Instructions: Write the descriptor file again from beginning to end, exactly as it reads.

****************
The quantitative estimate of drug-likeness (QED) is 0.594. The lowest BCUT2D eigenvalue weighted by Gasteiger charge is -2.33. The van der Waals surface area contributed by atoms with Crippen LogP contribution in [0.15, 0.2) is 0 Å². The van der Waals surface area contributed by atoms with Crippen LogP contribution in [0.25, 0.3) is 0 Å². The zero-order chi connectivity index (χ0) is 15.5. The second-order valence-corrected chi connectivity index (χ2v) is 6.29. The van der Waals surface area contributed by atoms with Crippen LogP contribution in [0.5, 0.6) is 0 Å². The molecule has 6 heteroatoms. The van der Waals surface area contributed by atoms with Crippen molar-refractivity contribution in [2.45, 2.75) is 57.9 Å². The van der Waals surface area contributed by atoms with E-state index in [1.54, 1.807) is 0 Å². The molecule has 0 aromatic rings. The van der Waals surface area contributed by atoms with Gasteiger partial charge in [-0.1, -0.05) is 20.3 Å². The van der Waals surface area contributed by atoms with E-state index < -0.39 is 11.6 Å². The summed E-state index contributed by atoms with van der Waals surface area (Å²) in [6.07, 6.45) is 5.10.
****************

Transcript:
The quantitative estimate of drug-likeness (QED) is 0.594. The lowest BCUT2D eigenvalue weighted by Gasteiger charge is -2.33. The van der Waals surface area contributed by atoms with Crippen LogP contribution in [0.15, 0.2) is 0 Å². The van der Waals surface area contributed by atoms with Crippen LogP contribution in [0.25, 0.3) is 0 Å². The zero-order chi connectivity index (χ0) is 15.5. The second-order valence-corrected chi connectivity index (χ2v) is 6.29. The van der Waals surface area contributed by atoms with Crippen LogP contribution in [0.5, 0.6) is 0 Å². The molecule has 6 heteroatoms. The van der Waals surface area contributed by atoms with Crippen molar-refractivity contribution in [2.45, 2.75) is 57.9 Å². The van der Waals surface area contributed by atoms with E-state index in [1.54, 1.807) is 0 Å². The molecule has 0 aromatic rings. The van der Waals surface area contributed by atoms with Gasteiger partial charge in [-0.1, -0.05) is 20.3 Å². The van der Waals surface area contributed by atoms with E-state index < -0.39 is 11.6 Å². The summed E-state index contributed by atoms with van der Waals surface area (Å²) in [6.07, 6.45) is 5.10.